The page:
And as I said in the beginning: Only together can France and Germany solve the current crisis. And as the largest economies in Europe they already contribute significantly through the rescue mechanisms. Stabilizing monetary union requires that both countries are economically and politically strong.

But it also requires a common approach. A common approach that is suited to tackling the underlying causes of the crisis. At the national level, this should include consolidation of public finances and structural reforms. But that is certainly not enough.

We also have to improve the framework of monetary union. This includes reestablishing market mechanisms and the liability of investors for their decisions at all levels: We need mechanisms that allow banks to fail without triggering a systemic crisis – a well-designed banking union would be a step in the right direction. We also need mechanisms that allow states not to be bailed out without triggering a systemic crisis – this includes, for instance, the introduction of capital requirements for government bonds and caps on banks’ exposure vis-à-vis single countries.

Thus, there are many challenges we have to master and many problems we have to solve. This makes it necessary for us to share our ideas and discuss those issues where we have different opinions. In my speech I have tried to shed some light on my ideas, now I’m looking forward to discussing them with you.

Thank you for your attention.

 

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Additional information

Diplôme HEC d'Honneur  

 Dr Jens Weidmann, © Jean-Marc Biais - HEC Paris

Bundesbank President Jens Weidmann was awarded the prestigious Diplôme HEC d’Honneur by the esteemed French business school HEC Paris on 25 February. This accolade is presented to individuals who have performed exceptional service in a specialised field such as politics, economics, entrepreneurship or in international relations. In the history of the HEC Paris, this honorary degree, which is conferred not at set intervals but in recognition of outstanding merit in exceptional cases, has been awarded only eleven times.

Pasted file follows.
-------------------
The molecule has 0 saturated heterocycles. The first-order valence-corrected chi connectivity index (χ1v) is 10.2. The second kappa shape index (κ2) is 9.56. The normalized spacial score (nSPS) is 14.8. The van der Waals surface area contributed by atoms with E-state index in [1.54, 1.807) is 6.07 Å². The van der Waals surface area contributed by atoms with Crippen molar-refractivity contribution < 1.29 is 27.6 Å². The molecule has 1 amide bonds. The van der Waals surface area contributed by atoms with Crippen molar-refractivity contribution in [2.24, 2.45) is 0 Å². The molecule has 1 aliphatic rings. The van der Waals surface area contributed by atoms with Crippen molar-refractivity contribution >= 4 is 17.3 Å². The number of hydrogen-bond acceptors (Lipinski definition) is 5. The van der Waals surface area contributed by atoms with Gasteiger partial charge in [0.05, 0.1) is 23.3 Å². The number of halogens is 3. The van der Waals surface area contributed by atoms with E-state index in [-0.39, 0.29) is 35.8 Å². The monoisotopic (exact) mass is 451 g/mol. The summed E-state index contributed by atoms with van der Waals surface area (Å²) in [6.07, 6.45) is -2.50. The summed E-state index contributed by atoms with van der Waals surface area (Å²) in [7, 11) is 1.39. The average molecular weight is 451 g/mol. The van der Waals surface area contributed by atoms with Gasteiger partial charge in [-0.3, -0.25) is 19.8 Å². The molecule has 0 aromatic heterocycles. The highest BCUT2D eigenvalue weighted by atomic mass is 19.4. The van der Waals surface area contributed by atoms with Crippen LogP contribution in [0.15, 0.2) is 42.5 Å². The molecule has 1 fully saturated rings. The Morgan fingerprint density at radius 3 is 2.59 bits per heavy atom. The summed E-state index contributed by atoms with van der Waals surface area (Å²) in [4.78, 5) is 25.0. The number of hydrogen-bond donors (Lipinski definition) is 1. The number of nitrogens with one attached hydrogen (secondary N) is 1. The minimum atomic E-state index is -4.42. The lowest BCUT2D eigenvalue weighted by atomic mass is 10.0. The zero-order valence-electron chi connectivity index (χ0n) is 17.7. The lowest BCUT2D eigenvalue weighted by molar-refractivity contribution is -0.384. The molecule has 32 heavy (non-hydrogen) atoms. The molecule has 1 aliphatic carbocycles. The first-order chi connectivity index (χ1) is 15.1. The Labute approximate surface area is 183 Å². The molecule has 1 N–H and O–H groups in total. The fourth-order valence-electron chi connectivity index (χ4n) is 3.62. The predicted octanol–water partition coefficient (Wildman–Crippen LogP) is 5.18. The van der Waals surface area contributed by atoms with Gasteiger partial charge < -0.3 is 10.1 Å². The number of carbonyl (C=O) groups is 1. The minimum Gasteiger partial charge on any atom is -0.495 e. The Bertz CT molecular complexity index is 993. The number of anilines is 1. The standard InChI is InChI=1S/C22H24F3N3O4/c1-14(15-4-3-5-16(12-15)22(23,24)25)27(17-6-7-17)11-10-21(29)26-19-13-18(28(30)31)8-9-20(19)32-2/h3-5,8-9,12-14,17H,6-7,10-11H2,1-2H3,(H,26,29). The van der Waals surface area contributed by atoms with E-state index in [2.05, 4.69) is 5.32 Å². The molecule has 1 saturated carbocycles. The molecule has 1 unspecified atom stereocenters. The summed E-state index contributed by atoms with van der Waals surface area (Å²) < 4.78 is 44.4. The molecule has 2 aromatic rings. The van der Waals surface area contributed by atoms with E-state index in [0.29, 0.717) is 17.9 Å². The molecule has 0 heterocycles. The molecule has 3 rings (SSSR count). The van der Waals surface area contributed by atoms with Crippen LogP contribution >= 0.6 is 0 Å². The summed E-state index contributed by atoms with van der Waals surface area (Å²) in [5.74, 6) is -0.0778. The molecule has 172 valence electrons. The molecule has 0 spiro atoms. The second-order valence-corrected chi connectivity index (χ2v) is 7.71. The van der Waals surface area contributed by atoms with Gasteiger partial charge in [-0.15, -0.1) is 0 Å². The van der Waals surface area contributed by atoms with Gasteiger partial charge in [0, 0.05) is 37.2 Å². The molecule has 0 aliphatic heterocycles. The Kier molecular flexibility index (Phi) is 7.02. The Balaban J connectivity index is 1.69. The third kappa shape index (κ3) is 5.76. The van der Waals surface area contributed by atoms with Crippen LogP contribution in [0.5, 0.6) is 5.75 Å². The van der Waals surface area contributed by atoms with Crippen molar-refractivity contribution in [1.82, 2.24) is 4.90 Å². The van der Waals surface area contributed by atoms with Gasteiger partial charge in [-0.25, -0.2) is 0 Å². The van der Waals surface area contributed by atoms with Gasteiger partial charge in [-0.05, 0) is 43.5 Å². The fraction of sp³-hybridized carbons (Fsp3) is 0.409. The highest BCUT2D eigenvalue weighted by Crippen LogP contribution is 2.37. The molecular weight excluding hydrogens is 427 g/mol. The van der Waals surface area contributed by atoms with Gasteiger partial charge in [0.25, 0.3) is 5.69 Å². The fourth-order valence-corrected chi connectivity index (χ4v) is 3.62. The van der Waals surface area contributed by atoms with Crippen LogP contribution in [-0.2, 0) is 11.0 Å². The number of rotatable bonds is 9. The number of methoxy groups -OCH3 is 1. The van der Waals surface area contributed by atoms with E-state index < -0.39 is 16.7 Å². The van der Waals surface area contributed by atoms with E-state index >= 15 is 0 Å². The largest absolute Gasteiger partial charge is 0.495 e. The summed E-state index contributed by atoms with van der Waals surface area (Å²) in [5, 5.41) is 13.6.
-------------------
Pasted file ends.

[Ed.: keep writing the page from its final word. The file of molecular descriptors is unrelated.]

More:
As a recipient of the Diplôme HEC d’Honneur, Jens Weidmann now joins the ranks of distinguished figures from business (Bill Gates of Microsoft, Jeffrey Immelt of General Electric and Sam Palmisano of IBM), passionate Europeans (José Manuel Barroso and Romano Prodi), statesmen (Mikhail Gorbachev, Aleksander Kwasniewski, Abdoulaye Wade and Valéry Giscard d’Estaing) as well as two renowned German chancellors, Helmut Schmidt and Helmut Kohl.

 

On accepting the honorary degree, Bundesbank President Weidmann said, “The fact that I am now the third German citizen to receive the Diplôme is an expression of the close ties between France and Germany.”